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Water-World Exoplanet

An ocean planet, ocean world, water world, aquaplanet or panthalassic planet is a type of terrestrial planet that contains a substantial amount of water either at its surface or subsurface.

Earth is the only astronomical object known to have bodies of liquid water on its surface, although several exoplanets have been found with the right conditions to support liquid water. For exoplanets, current technology cannot directly observe liquid surface water, so atmospheric water vapor may be used as a proxy. The characteristics of ocean worlds—or ocean planets—provide clues to their history, and the formation and evolution of the Solar System as a whole. Of additional interest is their potential to originate and host life.

Water worlds are of extreme interest to astrobiologists for their potential to develop life and sustain biological activity over geological timescales. The five best established water worlds in the Solar System include Europa, Enceladus, Ganymede, and Callisto. A host of other bodies in the outer Solar System are inferred by a single type of observation or by theoretical modeling to have subsurface oceans, and these include: Dione, Pluto, Triton, and Ceres, as well as Mimas, Eris, and Oberon. read more

Lynds Dark Nebula 1251

Image Credit: Francesco Sferlazza, Franco Sgueglia, Astro Brallo

NGC 1055

Image credit:

Roger Hutchinson

This image of the Omega Nebula (Messier 17), captured by ESO’s Very Large Telescope (VLT), is one of the sharpest of this object ever taken from the ground. It shows the dusty, rosy central parts of the famous star-forming region in fine detail. Credit: ESO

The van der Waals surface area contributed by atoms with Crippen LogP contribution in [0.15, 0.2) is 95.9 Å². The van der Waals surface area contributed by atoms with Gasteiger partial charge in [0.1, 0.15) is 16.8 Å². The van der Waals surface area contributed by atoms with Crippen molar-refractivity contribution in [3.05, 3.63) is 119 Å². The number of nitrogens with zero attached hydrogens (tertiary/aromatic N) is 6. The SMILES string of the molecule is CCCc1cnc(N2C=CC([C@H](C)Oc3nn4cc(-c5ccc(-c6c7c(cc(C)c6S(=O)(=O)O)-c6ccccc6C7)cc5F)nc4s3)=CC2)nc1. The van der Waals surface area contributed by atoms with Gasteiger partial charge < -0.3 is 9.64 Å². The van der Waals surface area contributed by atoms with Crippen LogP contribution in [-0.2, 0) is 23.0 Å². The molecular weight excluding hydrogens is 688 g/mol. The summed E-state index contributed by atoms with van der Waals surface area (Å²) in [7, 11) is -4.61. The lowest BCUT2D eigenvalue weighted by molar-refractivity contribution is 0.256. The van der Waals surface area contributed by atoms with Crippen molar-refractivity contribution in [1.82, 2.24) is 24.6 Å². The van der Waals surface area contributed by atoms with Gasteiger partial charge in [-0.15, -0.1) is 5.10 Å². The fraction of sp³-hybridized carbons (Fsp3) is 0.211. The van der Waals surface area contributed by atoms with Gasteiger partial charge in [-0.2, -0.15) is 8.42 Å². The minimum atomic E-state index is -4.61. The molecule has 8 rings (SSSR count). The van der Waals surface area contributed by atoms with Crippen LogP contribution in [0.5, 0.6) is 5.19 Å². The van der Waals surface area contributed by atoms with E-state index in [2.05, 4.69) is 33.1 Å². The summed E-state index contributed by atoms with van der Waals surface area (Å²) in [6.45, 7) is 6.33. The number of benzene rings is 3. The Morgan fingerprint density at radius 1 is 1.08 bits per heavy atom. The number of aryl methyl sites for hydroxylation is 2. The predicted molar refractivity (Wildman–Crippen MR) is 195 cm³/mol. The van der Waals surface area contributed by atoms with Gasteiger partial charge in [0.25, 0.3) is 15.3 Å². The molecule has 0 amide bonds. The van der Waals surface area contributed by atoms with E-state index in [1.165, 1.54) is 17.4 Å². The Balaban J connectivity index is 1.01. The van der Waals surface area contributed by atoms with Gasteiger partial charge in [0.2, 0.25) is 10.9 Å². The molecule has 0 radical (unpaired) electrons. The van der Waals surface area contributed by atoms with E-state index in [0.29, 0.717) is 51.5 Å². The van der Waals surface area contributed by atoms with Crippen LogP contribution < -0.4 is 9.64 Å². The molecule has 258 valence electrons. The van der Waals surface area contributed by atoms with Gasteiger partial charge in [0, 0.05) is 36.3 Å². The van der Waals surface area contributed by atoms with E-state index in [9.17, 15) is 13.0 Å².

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This is the brightest so-called milli-second pulsar known. This old pulsar has been spun up by the accretion of material from a binary companion star as it expands in its red giant phase. The accretion process results in orbital angular momentum of the companion star being converted to rotational angular momentum of the neutron star, which is now rotating about 174 times a second. It spins so fast that the signal sounds like an overactive bumble-bee. This recording has been made with the Parkes radio telescope in Australia. source

This picture, taken by Hubble’s Advanced Camera for Surveys, shows NGC 4696, the largest galaxy in the Centaurus Cluster.

The huge dust lane, around 30 000 light-years across, that sweeps across the face of the galaxy makes NGC 4696 look different from most other elliptical galaxies. Viewed at certain wavelengths, strange thin filaments of ionised hydrogen are visible within it. In this picture, these structures are visible as a subtle marbling effect across the galaxy’s bright centre.

Credit: ESA/Hubble and NASA

Blue Straggler Stars in Globular Cluster M53 

Image Credit: ESA/Hubble, NASA

Against a stunning backdrop of thousands of galaxies, this odd-looking galaxy with the long streamer of stars appears to be racing through space, like a runaway pinwheel firework.

This picture of the galaxy UGC 10214 was taken by the Advanced Camera for Surveys (ACS), which was installed aboard the NASA/ESA Hubble Space Telescope in March (2002) during Servicing Mission 3B. Dubbed the ‘Tadpole’, this spiral galaxy is unlike the textbook images of stately galaxies. Its distorted shape was caused by a small interloper, a very blue, compact, galaxy visible in the upper left corner of the more massive Tadpole. The Tadpole resides about 420 million light-years away in the constellation Draco.

Credit: NASA, Holland Ford (JHU), the ACS Science Team and ESA